The other sports don’t have this issue. Justin Morneau missed an entire season with the Twins after sustaining a concussion. Penguins’ legend Sidney Crosby was concussed in January 2011. He didn’t return to light skating until mid-March of that year. Why do the other sports take major injuries to their athletes much more seriously? What is wrong with the culture of the NFL that the mindset not only shifts quickly to “next man up” in the locker room but also seems to incorporate “last man, fuck him?” What has shifted in the wiring of Burrow, Diggs and McDermott that they actually believed a football game should be resumed Monday night? What is fundamentally wrong with Goodell and the owners that they would make that decision?

Dave Birkett, a good friend of this site, writes about the Lions for the Detroit Free-Press. Dave decided a few years ago to refer to concussions as “brain injuries.” Why? Because concussions are brain injuries. If you injure your knee in the NFL, you are listed on the injury report with (Knee). You are not listed as being in the Ligament Protocol. Dave decided, as a journalist, to tell a vernacular truth; to use the weaponry of the writer, language, as a tool for change. Fans on Twitter gave him hell for it. Why? Because fans don’t want too much humanity in their football.

Our downplaying of concussions, and every other injury sustained in this brutal game, is what leads to a reaction like the one we saw Monday night. Over the last few weeks, I have received countless emails from Bears fans that read, essentially, “Chase Claypool HAS to get on the field.” Does he? Does any fan know what physical pain/trauma he is currently enduring? Does any fan know the potential long-term effects Claypool could deal with by returning to action too quickly? Of course not. But to a large faction of fans, these are not men. These are gladiators, sacrificing their lives in the arena for the amusement of an adoring public.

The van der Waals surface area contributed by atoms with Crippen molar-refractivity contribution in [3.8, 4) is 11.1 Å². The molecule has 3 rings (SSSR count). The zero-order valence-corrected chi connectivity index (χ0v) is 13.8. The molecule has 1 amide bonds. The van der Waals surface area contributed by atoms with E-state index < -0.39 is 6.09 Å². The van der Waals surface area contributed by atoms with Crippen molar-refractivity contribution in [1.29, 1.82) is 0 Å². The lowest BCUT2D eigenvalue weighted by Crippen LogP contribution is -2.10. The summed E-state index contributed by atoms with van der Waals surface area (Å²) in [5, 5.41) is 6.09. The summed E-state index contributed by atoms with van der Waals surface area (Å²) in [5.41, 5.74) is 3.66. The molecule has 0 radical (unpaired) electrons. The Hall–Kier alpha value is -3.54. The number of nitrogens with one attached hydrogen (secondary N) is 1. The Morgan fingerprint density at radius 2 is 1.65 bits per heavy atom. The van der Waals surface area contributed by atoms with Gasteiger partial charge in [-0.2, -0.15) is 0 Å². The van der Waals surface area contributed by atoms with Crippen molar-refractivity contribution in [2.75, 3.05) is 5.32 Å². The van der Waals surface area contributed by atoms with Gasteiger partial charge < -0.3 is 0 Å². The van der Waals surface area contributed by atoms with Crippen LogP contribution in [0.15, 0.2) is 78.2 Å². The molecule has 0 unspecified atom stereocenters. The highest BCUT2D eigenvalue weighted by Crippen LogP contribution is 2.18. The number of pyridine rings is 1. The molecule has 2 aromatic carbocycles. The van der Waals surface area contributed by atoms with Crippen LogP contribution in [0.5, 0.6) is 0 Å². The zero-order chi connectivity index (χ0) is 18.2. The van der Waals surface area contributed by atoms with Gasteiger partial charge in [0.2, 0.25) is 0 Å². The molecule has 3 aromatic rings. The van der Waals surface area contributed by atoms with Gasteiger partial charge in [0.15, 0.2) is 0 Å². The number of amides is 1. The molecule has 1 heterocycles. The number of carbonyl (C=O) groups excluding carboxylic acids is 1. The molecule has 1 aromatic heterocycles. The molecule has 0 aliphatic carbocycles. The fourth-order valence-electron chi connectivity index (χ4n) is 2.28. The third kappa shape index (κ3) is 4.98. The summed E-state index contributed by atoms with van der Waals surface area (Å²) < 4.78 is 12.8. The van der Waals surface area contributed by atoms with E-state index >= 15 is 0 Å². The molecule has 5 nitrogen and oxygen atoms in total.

No one is to blame for the tragedy that has befallen Damar Hamlin. And the league should be praised for having the proper medical personnel at the ready in that moment. But one hopes that Hamlin’s humanity, widely reported since he left Paycor Stadium and reflected in the fan support for his charitable endeavors, reminds us that he is not alone in this league. Perhaps we should all be less concerned with our clicks, and our fantasy points, and our fandom, and more concerned with the well-being of those providing us this remarkable joy six months of every year.

Many will read this and respond, “Boo hoo hoo, they make millions to play a game.” How much money is Damar Hamlin going to make in 2023? How much money is enough for Tua to sacrifice a working brain in his forties and fifties? We all love this sport. And we need to reevaluate what form that love takes.